ISO Holiday Pops seats young musicians with the pros — and hosts a Christmas sing-along for all
When it comes to central Illinois’ classical music scene, Deanne Bryant is kind of a legend.
Bryant took the helm at Bloomington-Normal Youth Symphony in 1995 — just the second person to ever lead the orchestra. Prior to that role, Bryant started the Unit 5 string program in 1969 and worked in public schools for nearly 25 years. So, this is technically her retirement.
“It’s been quite a ride — not one that I anticipated doing,” she said. “I was going to teach first grade. And here I am.”
Jacobsen Woollen, on the other hand, arrived in central Illinois last August. The Indiana native moved to Springfield after six years in Vienna and is now assistant conductor for the Illinois Symphony Orchestra (ISO). He also conducts the affiliated Illinois Symphony Youth Orchestras.
Every year for about the past decade, Bloomington-Normal Youth Symphony and the ISO come together to play a holiday-themed concert.
Woollen said Saturday’s concert at Illinois State University's Center for the Performing Arts, titled “Holiday Pops in the Heartland,” is like a big, musical family gathering.
“Part of that is bringing together many of the ensembles in both of the communities the ISO serves,” Woollen said.
That includes ISO’s professional and youth orchestras, plus the Springfield Choral Society (which Woollen also directs) and the Bloomington-Normal Youth Orchestra. As a bonus, this year local celebrity John Carter of Jack Lewis Jewelers will lead the combined ensembles in the Hallelujah Chorus from Handel’s “Messiah.”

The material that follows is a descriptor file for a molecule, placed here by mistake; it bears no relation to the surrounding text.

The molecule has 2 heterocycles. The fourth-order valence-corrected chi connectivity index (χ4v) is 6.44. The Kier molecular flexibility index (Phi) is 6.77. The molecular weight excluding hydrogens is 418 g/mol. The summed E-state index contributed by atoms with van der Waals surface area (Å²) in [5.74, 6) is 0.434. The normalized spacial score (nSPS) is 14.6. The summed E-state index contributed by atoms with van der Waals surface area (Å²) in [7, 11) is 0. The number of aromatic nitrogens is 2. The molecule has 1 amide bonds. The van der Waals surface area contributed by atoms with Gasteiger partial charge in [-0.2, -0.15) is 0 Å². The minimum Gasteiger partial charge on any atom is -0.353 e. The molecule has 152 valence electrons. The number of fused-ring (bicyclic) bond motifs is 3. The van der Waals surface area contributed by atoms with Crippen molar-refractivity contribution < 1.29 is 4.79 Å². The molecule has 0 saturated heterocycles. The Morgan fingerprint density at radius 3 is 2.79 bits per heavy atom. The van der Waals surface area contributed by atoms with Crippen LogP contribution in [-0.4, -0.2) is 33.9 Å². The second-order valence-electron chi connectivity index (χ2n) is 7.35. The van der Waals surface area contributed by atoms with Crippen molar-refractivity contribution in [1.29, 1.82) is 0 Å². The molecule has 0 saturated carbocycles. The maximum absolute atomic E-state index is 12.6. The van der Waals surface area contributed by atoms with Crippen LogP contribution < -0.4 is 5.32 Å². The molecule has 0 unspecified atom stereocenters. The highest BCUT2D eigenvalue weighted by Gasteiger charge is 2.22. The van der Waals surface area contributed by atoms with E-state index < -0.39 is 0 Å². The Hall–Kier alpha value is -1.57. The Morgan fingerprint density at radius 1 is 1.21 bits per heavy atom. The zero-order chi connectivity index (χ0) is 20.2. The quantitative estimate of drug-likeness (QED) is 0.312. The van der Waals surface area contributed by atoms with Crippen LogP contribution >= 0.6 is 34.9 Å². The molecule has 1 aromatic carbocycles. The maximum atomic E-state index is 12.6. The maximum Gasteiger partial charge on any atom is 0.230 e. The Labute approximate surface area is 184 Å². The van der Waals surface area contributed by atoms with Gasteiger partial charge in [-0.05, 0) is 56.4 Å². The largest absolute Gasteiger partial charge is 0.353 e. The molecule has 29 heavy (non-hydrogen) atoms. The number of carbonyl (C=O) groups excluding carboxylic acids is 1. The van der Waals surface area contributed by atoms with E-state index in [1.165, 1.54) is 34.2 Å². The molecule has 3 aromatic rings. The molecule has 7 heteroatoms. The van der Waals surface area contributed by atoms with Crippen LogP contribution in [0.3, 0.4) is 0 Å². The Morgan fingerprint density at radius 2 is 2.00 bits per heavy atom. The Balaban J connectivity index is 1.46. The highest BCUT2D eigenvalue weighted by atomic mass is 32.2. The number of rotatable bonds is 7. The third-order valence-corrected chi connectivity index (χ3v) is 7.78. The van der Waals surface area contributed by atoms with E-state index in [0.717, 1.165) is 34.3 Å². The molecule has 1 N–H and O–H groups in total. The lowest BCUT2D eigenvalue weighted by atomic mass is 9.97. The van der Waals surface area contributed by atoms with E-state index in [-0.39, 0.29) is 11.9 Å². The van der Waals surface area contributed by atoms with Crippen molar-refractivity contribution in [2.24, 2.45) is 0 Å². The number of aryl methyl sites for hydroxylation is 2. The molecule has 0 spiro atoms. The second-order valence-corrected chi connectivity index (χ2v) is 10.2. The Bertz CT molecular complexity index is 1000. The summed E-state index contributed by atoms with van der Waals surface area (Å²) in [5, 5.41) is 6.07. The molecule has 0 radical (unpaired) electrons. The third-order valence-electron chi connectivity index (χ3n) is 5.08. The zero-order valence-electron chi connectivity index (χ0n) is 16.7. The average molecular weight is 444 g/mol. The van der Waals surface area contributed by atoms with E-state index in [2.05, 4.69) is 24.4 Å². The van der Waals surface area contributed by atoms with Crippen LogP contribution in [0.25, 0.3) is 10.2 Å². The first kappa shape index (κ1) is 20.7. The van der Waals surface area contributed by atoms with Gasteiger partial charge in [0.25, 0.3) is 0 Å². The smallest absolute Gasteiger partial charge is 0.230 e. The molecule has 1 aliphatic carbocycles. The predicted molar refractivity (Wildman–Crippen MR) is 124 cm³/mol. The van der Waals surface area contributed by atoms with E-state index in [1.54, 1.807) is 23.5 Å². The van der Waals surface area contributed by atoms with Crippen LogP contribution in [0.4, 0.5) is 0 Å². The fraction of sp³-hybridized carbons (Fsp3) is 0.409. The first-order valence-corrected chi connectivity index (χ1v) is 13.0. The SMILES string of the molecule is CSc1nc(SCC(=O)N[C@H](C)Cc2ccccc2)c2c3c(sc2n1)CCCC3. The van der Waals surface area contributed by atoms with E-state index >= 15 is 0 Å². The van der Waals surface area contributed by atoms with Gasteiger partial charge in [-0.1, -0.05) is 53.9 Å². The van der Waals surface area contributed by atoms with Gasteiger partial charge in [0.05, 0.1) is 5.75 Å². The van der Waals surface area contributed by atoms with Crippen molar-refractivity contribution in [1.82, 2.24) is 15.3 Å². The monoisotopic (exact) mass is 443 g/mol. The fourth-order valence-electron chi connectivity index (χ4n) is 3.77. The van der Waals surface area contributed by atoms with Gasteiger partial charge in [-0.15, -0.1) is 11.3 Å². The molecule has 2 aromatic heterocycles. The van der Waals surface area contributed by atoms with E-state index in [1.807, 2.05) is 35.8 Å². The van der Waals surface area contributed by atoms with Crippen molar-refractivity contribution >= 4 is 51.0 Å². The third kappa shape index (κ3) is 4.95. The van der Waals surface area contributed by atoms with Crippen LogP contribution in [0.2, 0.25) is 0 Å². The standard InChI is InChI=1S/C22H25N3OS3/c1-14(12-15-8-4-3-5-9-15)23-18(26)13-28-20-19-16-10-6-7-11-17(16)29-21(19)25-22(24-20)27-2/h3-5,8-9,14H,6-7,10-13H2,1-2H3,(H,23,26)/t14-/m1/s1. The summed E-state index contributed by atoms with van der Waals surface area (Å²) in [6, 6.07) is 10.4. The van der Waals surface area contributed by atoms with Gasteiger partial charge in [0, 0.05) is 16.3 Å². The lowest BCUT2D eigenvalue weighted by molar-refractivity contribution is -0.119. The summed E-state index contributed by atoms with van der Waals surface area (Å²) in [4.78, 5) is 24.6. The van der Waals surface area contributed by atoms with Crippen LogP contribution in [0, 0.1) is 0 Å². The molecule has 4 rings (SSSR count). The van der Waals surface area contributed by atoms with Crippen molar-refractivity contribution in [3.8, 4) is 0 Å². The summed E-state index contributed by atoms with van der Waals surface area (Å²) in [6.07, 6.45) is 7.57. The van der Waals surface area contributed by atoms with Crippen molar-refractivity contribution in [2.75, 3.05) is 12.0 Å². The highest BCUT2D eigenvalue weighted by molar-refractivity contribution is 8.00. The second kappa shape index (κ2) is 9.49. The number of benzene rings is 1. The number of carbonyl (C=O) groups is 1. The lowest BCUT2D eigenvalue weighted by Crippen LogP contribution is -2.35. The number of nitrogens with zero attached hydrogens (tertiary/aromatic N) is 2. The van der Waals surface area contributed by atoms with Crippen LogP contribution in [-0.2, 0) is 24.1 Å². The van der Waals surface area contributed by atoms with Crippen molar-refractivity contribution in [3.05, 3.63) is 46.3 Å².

“It’s like when you bring friends together and you see them click,” Woollen said. “There’s something so exciting about that. It’s wonderful to bring all my bands together, so to speak.”
Bryant said the opportunity for youth players to sit side-by-side with professionals is motivating to them — and her.
“The kids are great,” she said. “They’re very dedicated. They’re doing this because they want to play. I bill it as, you’re going to be sitting by people who get paid to play. That keeps it fresh for them.”
“One of the things I really like about working with a youth orchestra,” added Woollen, “is that it allows you to think in a pedagogical way not only about how you want the piece to sound, but what musical skills that they need in order to make it sound that way.”
At the end of the day, they are still children, but Bryant said, “these kids are on board with what we do.”
“Even if they have a lower skill level, they’re being mentored by the students that sit ahead of them.”
And what of the audience? Holiday pops concerts are an entry point to many who may not be familiar with classical music.
In addition to an excerpt from the “Messiah,” “Holiday Pops in the Heartland” will include Calvin Custer’s “Chanukah Festival Overture,” a nod to Viennese New Year’s traditions with three Strauss works: “The Blue Danube,” “Radetzky March” and “Die Fledermaus Overture." Plus, expect to hear plenty of Christmas songs and an audience sing-along at the end.
“When you go to a concert, it should be a visceral and emotional experience,” Woollen said. “It’s sort of a variant of ‘if you build it, they will come.’ Be it, and they will experience it.”
“If the conductor and the musicians can really, deeply experience the music while they’re playing it. If they can play with passion and with commitment and with emotion, that is infectious. That’s really what hooks people.”
‘Holiday Pops in the Heartland’ is at 7:30 p.m. Saturday ( Dec. 17) at Illinois State University’s Center for the Performing Arts. A few tickets remain at ilsymphony.org.